March 26, 2023

Bits Blog: Twitter to Add Photo Filters to Compete With Instagram

Illustration by Nick Bilton/The New York Times

Twitter is finally learning a lesson from Facebook: If you can’t buy it, build it.

In the coming months, Twitter plans to update its mobile applications to introduce filters for photos that will allow people to share altered images on Twitter and bypass Instagram, the popular mobilecentric photo-sharing network, according to people who work at the company but asked not to be named as they are not allowed to discuss unannounced projects. The filters on Instagram make photos look like they were shot with 1960s Kodachrome or with 1890s sepia tone film.

Although adding photo filters to Twitter may seem like a trivial addition to a social network that processes nearly a billion 140-character missives every two days, it could prove to be an important part of the company’s business.

As most smartphones are now equipped with high-resolution cameras, photography and mobile devices go together like peas and carrots. Flickr, which was once the go-to photo-sharing site on the Web, has since seen an exodus of people who have opted for Facebook or Instagram. Twitter has proved to be very popular among advertisers who want to reach people on smartphones, where the company’s audience tends to flock.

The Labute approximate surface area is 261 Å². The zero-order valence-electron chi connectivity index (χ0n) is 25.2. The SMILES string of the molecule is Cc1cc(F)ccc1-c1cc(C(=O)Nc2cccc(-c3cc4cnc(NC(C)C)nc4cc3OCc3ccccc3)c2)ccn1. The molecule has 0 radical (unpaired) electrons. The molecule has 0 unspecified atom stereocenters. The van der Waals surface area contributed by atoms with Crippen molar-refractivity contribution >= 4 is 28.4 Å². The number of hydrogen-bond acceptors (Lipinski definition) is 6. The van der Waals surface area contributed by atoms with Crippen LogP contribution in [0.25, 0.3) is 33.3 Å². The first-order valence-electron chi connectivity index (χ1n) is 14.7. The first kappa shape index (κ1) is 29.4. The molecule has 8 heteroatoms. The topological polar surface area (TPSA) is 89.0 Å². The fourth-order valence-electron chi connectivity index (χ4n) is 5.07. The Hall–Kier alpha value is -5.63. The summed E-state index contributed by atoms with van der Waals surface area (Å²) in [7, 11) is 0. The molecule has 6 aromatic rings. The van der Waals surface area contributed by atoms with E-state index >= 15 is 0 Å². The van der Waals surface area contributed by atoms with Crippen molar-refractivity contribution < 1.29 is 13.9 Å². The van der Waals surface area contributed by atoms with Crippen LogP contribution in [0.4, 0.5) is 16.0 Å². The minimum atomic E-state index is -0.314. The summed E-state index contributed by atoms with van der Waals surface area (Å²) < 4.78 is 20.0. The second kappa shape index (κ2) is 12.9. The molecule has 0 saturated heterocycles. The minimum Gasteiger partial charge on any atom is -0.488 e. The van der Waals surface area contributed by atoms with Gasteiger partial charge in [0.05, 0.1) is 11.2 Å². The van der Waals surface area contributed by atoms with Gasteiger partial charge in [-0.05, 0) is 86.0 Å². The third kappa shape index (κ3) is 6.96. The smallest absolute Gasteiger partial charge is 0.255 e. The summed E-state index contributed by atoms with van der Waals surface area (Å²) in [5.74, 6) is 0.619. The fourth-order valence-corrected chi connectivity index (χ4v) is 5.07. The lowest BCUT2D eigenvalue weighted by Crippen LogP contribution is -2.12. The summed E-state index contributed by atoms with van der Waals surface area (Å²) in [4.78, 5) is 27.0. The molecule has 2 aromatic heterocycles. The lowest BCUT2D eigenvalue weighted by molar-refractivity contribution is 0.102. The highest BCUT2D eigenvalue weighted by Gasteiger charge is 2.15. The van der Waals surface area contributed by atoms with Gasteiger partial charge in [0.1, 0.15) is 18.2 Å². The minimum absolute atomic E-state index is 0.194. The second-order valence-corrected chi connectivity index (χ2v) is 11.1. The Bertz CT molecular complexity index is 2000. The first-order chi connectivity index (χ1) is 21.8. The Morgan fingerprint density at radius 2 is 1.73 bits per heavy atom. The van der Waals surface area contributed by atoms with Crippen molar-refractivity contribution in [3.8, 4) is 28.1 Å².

Carolyn Penner, a Twitter spokeswomen, declined to comment.

According to one Twitter employee, the company’s V.I.T.’s, or Very Important Tweeters, as they are known internally, usually celebrities and media personalities, would be especially happy to see filters in the Twitter mobile apps. Most V.I.T.’s now use Instagram to take photos, and then share them on Twitter, where they often have a larger following.

Although Twitter considered a photocentric product acquisition for some time, the move to build its own filters was hastened after Facebook said it would buy Instagram for $1 billion. (The deal ended up closing at $715 million after Facebook’s precipitous stock drop.)

After the Instagram acquisition was announced, Twitter executives explored buying a competing photo service or application. Jack Dorsey, the company’s co-founder and executive chairman, and Dick Costolo, Twitter’s chief executive, both led the search, people close to the executives said. After meeting with and appraising some companies, Twitter’s executives decided the price tags were not worth the goods, and decided the company could build its own filters instead.

Although Twitter inked a deal with the photo-storage site Photobucket in June, the company has since started storing images on its own servers.

Twitter is exploring adding other tools to its mobile applications, one employee said, including the ability to upload and possibly edit videos without having to go through a third-party application or service, like YouTube.

Sadly, the Twitter-centric photo filters are not expected to be named after birds.

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